• It also fits the 'national socialism' of Nazism which was neither nationalist or socialist, and the socialism of Mussolini - both used nationalism and socialism as a means and not an end. That si they were opportunistically nationalist or socialist. This could probably go for a lot of other politicians too ...! – Mozibur Ullah Nov 15 at 11:34
  • @MoziburUllah Indeed, taking these characterisations, the borderline between what contemporarily is called populist politics and totalitarianism become fuzzy. Well, Cambridge Analytics has helped with propaganda, in a sense. – Philip Klöcking Nov 15 at 12:00
  • and they couldn't have done what they did without the help of facebook...I think it was facebook a few years ago that experimented on an unsuspecting populace with so-called (online) emotional contagion. – Mozibur Ullah Nov 15 at 14:33
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I think she is certainly right when she suggests that totalitarianism is not linked to Hitler and Stalin in any essential way.

Only Sigmund Freud, as far as I know, really got to the root of it in an important way. Why we will have these repetitions in the future?

If there was ever a great American book by a historian (really a philosopher too) it was “Social Amnesia” by Russell Jacoby, though the full title does not suggest the masterpiece that it is, and it is primarily about Freud.

Freud’s best treatment outcome was not happiness. In other words the best he hoped for could not be reached under the present objective system. The present system really does not allow a full Subject. The best we can hope for is a milder form of misery.

The continued pain was in fact the necessary impetus to improve the system. However, we are hampered since old voices intrude through the Super Ego. This very conservative man Freud came up with the most revolutionary psychology because he stuck relentlessly to his observations.

Freud: We can raise the question whether alongside the socio-historical Thermidor that can be demonstrated in all past revolutions there is not also a psychic Thermidor ... Is there perhaps in the individuals themselves already a dynamic at work that internally negates possible liberation and gratification and that supports external forces of denial?

...

Freud: The past lives on in the ideologies of the Super Ego and yields only slowly to influences of the present and to new changes...

Jacoby gives the full quotes and puts them in context. I don’t have Jacoby’s real book and so I don’t have the notes for cites but perhaps those interested can get a library copy.

Under present objective conditions there is always be the reversion to the bad history passed down through the parent structure that will prevent or ruin any real hope for liberation. So there is this attempt that never gets started or is ruined in some way. Well my explanation does not equal the observations of Jacoby or Freud. Regarding Social Amnesia see at least p 81-84 though the pages may vary since there is a newer edition.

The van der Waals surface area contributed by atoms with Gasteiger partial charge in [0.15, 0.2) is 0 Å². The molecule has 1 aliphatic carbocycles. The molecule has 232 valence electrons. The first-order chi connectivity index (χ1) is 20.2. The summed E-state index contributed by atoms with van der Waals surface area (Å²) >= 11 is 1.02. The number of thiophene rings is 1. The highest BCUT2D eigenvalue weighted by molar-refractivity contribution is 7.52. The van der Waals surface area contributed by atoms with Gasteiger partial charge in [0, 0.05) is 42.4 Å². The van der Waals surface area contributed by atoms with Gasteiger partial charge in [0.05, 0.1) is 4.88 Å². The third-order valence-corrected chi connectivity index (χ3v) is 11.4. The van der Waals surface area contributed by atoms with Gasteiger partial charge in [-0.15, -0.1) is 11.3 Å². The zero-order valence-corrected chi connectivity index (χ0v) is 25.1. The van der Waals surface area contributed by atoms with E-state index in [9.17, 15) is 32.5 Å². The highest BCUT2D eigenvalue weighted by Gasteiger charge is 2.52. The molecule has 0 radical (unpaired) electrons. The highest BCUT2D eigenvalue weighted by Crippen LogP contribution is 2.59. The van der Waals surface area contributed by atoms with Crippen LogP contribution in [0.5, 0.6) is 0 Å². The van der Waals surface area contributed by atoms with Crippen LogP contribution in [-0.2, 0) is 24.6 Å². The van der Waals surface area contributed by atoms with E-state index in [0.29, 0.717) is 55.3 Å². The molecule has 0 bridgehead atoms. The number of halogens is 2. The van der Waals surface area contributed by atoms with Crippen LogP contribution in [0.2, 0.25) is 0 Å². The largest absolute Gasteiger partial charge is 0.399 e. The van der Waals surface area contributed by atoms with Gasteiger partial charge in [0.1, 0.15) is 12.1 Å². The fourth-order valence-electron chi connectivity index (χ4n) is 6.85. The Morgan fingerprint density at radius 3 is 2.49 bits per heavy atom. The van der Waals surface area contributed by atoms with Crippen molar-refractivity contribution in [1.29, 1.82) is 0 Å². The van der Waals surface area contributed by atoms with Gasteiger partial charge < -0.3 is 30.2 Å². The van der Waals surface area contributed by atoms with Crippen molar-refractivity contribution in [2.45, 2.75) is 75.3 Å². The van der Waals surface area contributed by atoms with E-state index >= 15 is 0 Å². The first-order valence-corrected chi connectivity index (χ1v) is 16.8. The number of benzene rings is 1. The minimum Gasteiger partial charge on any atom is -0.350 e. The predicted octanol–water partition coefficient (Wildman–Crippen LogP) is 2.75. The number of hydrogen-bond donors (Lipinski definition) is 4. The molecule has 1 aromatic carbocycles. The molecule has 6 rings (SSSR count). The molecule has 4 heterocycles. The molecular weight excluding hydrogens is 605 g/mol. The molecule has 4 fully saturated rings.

The Frankfurt School immediately saw the importance of this.

Note on Second quote of Freud; Since we only yield slowly to the present, as Freud says, it is no surprise now that we reach back to older ideologies and repeat them. Or even if the old ways were good the old approach to the good ruined the good.

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The first thing to keep in mind is that Arendt was one of the earliest theorists dealing with this issue. "The Origins of Totalitarianism" was published in 1951, we means she probably started writing it just at the end of WWII. I'm not certain her thoughts are fully developed on the issue. Certainly they are only loosely integrated into her later wok on democracy and the vita activa. Just so it's said...

But that point aside, Arendt defines a totalitarian regime as something that goes beyond mere authoritarianism or autocratic behavior. Where an autocratic or authoritarian regime seeks to gain power and control — to impose its will on citizens by force — a totalitarian regime seeks to dominate every aspect of its citizens' lives. In effect, it tries to undercut the capacity for effective opposition at a cognitive level. So when Arendt refers to the "perpetual-motion mania of totalitarian movements," she is pointing to the fact that totalitarians pour out endless streams of propaganda, disinformation, lies, recriminations, self-aggrandizements, conspiratorial ideation: anything, in fact, that can disrupt, suppress, or overwhelm the capacity for calm, reasoned deliberation. Totalitarianism is a continual "Swift Boat" (or if you prefer, blitzkrieg) strategy in which constant forward motion is used in place of strategy, where political attacks or moments of propaganda are committed one after another after another, and dropped as soon as the opponent starts to catch on. The aim is to keep things moving so quickly that one can wound one's political opponents without ever giving those opponents the time or targets to martial a counter-attack, and to keep the populace in an emotionally heightened and cognitively diminished state, so that they react only to the apparent 'success' of the totalitarian strategy, not to its (lack of) substance or content.